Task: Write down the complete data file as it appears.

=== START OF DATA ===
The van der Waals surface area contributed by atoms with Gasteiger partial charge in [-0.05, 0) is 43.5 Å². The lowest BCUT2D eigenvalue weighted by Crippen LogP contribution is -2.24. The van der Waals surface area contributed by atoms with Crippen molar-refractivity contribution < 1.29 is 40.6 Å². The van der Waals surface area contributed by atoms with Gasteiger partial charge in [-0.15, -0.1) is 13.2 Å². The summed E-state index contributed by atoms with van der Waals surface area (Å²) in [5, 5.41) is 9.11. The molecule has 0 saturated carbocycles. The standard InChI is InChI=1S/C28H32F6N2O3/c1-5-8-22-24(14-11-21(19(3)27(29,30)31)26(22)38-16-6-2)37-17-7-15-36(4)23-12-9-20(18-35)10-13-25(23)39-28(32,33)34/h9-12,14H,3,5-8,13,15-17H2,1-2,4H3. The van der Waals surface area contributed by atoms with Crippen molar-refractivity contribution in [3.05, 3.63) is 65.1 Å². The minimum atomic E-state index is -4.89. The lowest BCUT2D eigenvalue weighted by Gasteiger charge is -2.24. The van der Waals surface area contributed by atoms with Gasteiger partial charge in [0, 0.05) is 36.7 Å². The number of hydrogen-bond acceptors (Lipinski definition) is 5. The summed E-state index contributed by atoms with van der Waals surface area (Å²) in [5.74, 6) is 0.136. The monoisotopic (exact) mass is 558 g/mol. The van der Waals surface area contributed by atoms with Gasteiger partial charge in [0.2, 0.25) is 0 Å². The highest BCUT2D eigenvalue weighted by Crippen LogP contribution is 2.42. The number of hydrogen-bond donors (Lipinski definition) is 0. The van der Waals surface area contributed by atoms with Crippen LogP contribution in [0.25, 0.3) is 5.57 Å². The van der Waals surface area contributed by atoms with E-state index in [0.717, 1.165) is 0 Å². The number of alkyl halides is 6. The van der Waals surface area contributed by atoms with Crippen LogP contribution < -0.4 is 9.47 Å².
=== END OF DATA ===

The van der Waals surface area contributed by atoms with Gasteiger partial charge in [-0.05, 0) is 43.5 Å². The lowest BCUT2D eigenvalue weighted by Crippen LogP contribution is -2.24. The van der Waals surface area contributed by atoms with Crippen molar-refractivity contribution < 1.29 is 40.6 Å². The van der Waals surface area contributed by atoms with Gasteiger partial charge in [-0.15, -0.1) is 13.2 Å². The summed E-state index contributed by atoms with van der Waals surface area (Å²) in [5, 5.41) is 9.11. The molecule has 0 saturated carbocycles. The standard InChI is InChI=1S/C28H32F6N2O3/c1-5-8-22-24(14-11-21(19(3)27(29,30)31)26(22)38-16-6-2)37-17-7-15-36(4)23-12-9-20(18-35)10-13-25(23)39-28(32,33)34/h9-12,14H,3,5-8,13,15-17H2,1-2,4H3. The van der Waals surface area contributed by atoms with Crippen molar-refractivity contribution in [3.05, 3.63) is 65.1 Å². The minimum atomic E-state index is -4.89. The lowest BCUT2D eigenvalue weighted by Gasteiger charge is -2.24. The van der Waals surface area contributed by atoms with Gasteiger partial charge in [0, 0.05) is 36.7 Å². The number of hydrogen-bond acceptors (Lipinski definition) is 5. The summed E-state index contributed by atoms with van der Waals surface area (Å²) in [5.74, 6) is 0.136. The monoisotopic (exact) mass is 558 g/mol. The van der Waals surface area contributed by atoms with Gasteiger partial charge in [0.2, 0.25) is 0 Å². The highest BCUT2D eigenvalue weighted by Crippen LogP contribution is 2.42. The number of hydrogen-bond donors (Lipinski definition) is 0. The van der Waals surface area contributed by atoms with Crippen LogP contribution in [0.25, 0.3) is 5.57 Å². The van der Waals surface area contributed by atoms with E-state index in [0.717, 1.165) is 0 Å². The number of alkyl halides is 6. The van der Waals surface area contributed by atoms with Crippen LogP contribution < -0.4 is 9.47 Å².